Construction on Van Ness at a glance
Construction on the Van Ness Improvement Project began October 24, 2016, and a strategic construction schedule is bringing many changes to the two-mile stretch of Van Ness Avenue between Lombard and Mission streets through 2019.
When the project first broke ground, a few things happened right away:
- Travel lanes were reduced to two lanes in each direction
- Most left turns from Van Ness were removed (except southbound at Broadway and northbound at Lombard—and for a short time northbound at Hayes)
- Most of the median, the raised center island on Van Ness, was temporarily removed and paved
These immediate changes were necessary to provide room for construction and to preserve as much on-street parking as possible. They also closely reflect the final conditions of the project, meaning people may adjust their routes of travel early and know that minimal change will take place going forward.
Next, traffic will be moved to the median so the first, two-year phase of construction can begin. This phase comprises the much-needed curbside utility work on the corridor like replacing the 100-year-old water and sewer systems.
During this phase of work, Van Ness will be divided into two segments—north and south—at Sutter Street. One crew will start work on the eastern side of Van Ness at Lombard, while another will work on the western side of Van Ness at Sutter. Both crews will work their ways south until they reach the end of each segment (Sutter and Mission streets). At that point, crews will repeat the sequence on the opposite side of Van Ness.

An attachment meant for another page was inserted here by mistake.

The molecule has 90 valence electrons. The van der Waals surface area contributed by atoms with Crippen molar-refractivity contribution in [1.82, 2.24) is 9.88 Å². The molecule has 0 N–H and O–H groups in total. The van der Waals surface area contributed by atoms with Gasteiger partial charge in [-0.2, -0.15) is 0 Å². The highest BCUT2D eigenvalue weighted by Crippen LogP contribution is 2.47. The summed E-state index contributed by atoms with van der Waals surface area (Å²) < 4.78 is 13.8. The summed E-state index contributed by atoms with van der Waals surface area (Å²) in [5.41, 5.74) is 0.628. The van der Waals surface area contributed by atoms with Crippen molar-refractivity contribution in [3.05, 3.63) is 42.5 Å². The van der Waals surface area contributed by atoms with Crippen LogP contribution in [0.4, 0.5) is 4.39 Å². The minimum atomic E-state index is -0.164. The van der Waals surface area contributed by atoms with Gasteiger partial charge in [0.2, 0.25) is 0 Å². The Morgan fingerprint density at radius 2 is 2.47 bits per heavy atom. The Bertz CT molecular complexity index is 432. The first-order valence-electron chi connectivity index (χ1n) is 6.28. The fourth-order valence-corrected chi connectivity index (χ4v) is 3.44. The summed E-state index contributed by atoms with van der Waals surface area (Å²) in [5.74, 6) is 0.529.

By working in this pattern, neighbors will be less impacted and on-street parking can be preserved as much as possible on one side of Van Ness.
When the utility work is completed, traffic will be moved to the outside lanes while construction crews begin phase two of construction: building San Francisco’s first Bus Rapid Transit system—also called BRT. This work includes building new boarding platforms and paving physically-separated, center-running transit-only lanes.
During construction of this phase, parking will be lost where boarding platforms are built in order to maintain two lanes of travel in each direction.
The final six months of the project will focus on safety improvements, beautification, testing and Operator training. This will include building sidewalk extensions at intersections (also known as bulb-outs) to increase visibility and decrease crossing distances for people walking, as well as planting 210 new trees in the median.
Head over to YouTube for a visual overview of the construction plan outlined above.
At the end of the 36-month construction schedule, Van Ness Avenue will be transformed into a safer, greener, more efficient street for everyone.